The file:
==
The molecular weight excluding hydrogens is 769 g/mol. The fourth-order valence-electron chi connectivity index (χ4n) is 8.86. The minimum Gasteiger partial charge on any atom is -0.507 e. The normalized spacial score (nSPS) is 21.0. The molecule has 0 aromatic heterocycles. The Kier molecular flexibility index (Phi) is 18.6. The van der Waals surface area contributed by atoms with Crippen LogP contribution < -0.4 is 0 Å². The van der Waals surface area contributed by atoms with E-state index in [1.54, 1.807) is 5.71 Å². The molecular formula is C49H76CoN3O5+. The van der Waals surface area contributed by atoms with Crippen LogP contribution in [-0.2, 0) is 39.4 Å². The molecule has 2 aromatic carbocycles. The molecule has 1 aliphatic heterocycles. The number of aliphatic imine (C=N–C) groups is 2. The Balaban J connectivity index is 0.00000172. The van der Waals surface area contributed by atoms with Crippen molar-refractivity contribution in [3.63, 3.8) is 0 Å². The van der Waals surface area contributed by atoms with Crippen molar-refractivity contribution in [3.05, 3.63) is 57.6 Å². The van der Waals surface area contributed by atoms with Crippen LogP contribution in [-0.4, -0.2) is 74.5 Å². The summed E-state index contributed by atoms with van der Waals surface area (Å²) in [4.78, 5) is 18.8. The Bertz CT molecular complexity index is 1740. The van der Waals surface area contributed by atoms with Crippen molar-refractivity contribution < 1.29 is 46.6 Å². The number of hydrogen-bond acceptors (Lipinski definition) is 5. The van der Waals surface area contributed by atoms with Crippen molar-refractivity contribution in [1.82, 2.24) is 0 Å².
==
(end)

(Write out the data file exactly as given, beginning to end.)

The molecular weight excluding hydrogens is 769 g/mol. The fourth-order valence-electron chi connectivity index (χ4n) is 8.86. The minimum Gasteiger partial charge on any atom is -0.507 e. The normalized spacial score (nSPS) is 21.0. The molecule has 0 aromatic heterocycles. The Kier molecular flexibility index (Phi) is 18.6. The van der Waals surface area contributed by atoms with Crippen LogP contribution < -0.4 is 0 Å². The van der Waals surface area contributed by atoms with E-state index in [1.54, 1.807) is 5.71 Å². The molecular formula is C49H76CoN3O5+. The van der Waals surface area contributed by atoms with Crippen LogP contribution in [-0.2, 0) is 39.4 Å². The molecule has 2 aromatic carbocycles. The molecule has 1 aliphatic heterocycles. The number of aliphatic imine (C=N–C) groups is 2. The Balaban J connectivity index is 0.00000172. The van der Waals surface area contributed by atoms with Crippen molar-refractivity contribution in [3.63, 3.8) is 0 Å². The van der Waals surface area contributed by atoms with Crippen molar-refractivity contribution in [3.05, 3.63) is 57.6 Å². The van der Waals surface area contributed by atoms with Crippen LogP contribution in [-0.4, -0.2) is 74.5 Å². The summed E-state index contributed by atoms with van der Waals surface area (Å²) in [4.78, 5) is 18.8. The Bertz CT molecular complexity index is 1740. The van der Waals surface area contributed by atoms with Crippen molar-refractivity contribution < 1.29 is 46.6 Å². The number of hydrogen-bond acceptors (Lipinski definition) is 5. The van der Waals surface area contributed by atoms with Crippen molar-refractivity contribution in [1.82, 2.24) is 0 Å².